[MUD-Dev] about MOO

Dan Root dar at thekeep.org
Fri Nov 19 14:36:15 New Zealand Daylight Time 1999


In message <16201972205211 at alternaterealitynet.com>, "Ilya, Game Commandos" wri
tes:
>Okay, just a brief inquiry for those of you knowledgeable in this area,
>which I suspect are more than just a few.  Why not MOO?  Meaning,
>it seems a reasonable set of code to start with, even for coding some-
>thing a bit more goal-oriented than it seems it's usually used for.
>
>Are there obvious (or less obvious) restrictions or catches or
>gotchas which should direct one away from serious exploration?
>
>Many thanks to Ian M. who has already given me a very brief
>intro.

One significant flaw in MOO is it's use of an entirely memory based
system for persistence.  A large MOO can easily be 80 to 200 Megs in
memory.  TrekMOO and Lambda both claim those sorts of figures.  How much of
this bloat could be avoided is debatable, but the point remains that this
can be a serious drawback for using MOO in a environment where growth is a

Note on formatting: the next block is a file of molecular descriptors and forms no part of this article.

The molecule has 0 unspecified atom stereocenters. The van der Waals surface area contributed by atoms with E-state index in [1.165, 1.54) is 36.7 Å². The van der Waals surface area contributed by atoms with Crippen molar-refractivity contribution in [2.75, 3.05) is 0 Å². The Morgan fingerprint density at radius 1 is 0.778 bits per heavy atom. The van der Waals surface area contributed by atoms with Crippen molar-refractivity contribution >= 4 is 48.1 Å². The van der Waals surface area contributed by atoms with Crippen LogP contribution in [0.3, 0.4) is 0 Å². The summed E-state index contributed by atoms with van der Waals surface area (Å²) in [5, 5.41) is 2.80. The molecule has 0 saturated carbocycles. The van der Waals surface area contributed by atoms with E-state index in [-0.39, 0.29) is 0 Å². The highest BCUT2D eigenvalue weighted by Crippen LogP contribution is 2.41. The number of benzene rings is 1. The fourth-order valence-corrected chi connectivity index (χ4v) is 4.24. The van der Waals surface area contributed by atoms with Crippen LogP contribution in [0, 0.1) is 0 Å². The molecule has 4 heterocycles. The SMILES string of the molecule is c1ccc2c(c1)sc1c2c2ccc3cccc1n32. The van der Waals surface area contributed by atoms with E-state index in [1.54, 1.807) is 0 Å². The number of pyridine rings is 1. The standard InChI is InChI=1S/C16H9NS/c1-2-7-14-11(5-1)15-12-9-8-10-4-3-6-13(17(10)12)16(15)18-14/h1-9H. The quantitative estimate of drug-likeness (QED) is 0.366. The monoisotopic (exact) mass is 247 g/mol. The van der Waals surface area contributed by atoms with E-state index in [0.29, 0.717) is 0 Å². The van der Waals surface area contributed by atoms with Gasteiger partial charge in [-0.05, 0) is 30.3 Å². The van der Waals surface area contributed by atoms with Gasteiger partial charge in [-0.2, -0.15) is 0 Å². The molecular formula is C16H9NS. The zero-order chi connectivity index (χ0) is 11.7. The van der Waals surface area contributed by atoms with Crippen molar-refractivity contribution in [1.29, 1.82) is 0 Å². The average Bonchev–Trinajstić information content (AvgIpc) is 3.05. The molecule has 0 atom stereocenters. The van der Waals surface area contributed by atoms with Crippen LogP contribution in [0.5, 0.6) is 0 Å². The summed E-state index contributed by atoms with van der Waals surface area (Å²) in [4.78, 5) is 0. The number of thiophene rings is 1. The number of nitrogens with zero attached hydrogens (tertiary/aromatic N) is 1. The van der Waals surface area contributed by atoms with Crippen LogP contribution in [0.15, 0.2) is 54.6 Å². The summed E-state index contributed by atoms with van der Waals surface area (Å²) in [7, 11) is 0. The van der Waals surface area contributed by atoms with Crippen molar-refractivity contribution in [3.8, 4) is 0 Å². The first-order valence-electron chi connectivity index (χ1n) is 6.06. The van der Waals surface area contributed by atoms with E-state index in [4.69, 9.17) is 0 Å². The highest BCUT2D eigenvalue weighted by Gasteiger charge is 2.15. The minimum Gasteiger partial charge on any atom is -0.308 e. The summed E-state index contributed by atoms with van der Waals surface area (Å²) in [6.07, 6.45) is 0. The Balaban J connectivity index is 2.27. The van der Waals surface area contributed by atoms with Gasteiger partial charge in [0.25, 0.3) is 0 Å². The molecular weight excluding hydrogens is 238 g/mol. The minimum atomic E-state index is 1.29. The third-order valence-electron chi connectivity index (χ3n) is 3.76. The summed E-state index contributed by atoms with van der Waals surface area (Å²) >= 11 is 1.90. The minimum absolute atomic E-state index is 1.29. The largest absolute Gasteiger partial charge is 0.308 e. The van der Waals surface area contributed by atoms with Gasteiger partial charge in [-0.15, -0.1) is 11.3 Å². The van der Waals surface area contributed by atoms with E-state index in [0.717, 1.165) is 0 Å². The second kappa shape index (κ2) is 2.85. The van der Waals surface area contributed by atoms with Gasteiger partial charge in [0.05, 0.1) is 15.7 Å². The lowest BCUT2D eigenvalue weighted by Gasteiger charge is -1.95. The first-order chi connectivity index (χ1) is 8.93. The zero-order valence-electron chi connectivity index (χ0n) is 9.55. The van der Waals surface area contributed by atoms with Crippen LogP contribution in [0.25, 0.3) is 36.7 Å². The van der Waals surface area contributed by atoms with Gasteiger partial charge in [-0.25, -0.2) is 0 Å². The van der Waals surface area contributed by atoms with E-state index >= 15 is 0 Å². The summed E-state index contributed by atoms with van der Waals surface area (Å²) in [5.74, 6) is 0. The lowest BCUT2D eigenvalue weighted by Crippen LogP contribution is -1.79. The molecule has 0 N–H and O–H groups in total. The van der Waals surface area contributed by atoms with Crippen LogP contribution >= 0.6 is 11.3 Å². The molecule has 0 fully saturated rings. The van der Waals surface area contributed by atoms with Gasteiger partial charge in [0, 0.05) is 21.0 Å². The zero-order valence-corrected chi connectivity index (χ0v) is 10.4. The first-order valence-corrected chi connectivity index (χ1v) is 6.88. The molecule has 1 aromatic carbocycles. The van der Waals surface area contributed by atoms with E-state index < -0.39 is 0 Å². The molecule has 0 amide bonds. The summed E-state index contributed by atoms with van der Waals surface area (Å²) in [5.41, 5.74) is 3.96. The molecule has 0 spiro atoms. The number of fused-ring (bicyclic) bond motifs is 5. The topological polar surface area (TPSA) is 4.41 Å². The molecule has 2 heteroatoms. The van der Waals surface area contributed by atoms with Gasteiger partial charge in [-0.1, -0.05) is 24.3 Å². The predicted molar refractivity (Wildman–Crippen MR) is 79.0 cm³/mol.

significant meta-goal of the game.  See the list archives for various
debates on memory versus disk-based games.  JCL made a particularly
informative and persuasive post during one such discussion.

Another issue frequently mentioned by MOO softcode programmers themselves
is the lack of multiple-inheritence.  Some people love it, some people hate
it, but in MOO's environment it would make many things a lot easier and
cleaner.  Mixins could go a long way towards reducing some of the bloat in
most of the available core libraries.

There are some other minor gotchas, mostly related to MOO's particluar
model of persistence and 'threading', but those are just that, minor.  All
in all though, the core is really the biggest drawback.  LambdaCore (and
the other common ones, such as JHMCore) is really meant to be a social
community setup.  If you were to write a core from scratch, it would be
about as much work as doing an entire mudlib for something like an LPC or
ColdC server, with no appreciable gains over doing so.

If one particularly liked the model that MOO lends itself to, CoolMUD might
be a better choice.  It lacks a bit of the polish that MOO has developed in
the past 6 or 7 years, but the language is still very similar, and the
server is generally better as a whole.

	-DaR
--
/* Dan Root   -   XTEA cipher */  static unsigned D=0x9E3779B9,l=0xC6EF3720,s;
/* t=64bit text, k=128bit key */  #define m(x,y) ((x<<4^x>>5)+(x^s)+k[s>>y&3])
void enc(int*t,int*k){for(s=0;s!=+l;){t[0]+=m(t[1],0);s+=D;t[1]+=m(t[0],11);}}
void dec(int*t,int*k){for(s=-l;s!=0;){t[1]-=m(t[0],11);s-=D;t[0]-=m(t[1],0);}}



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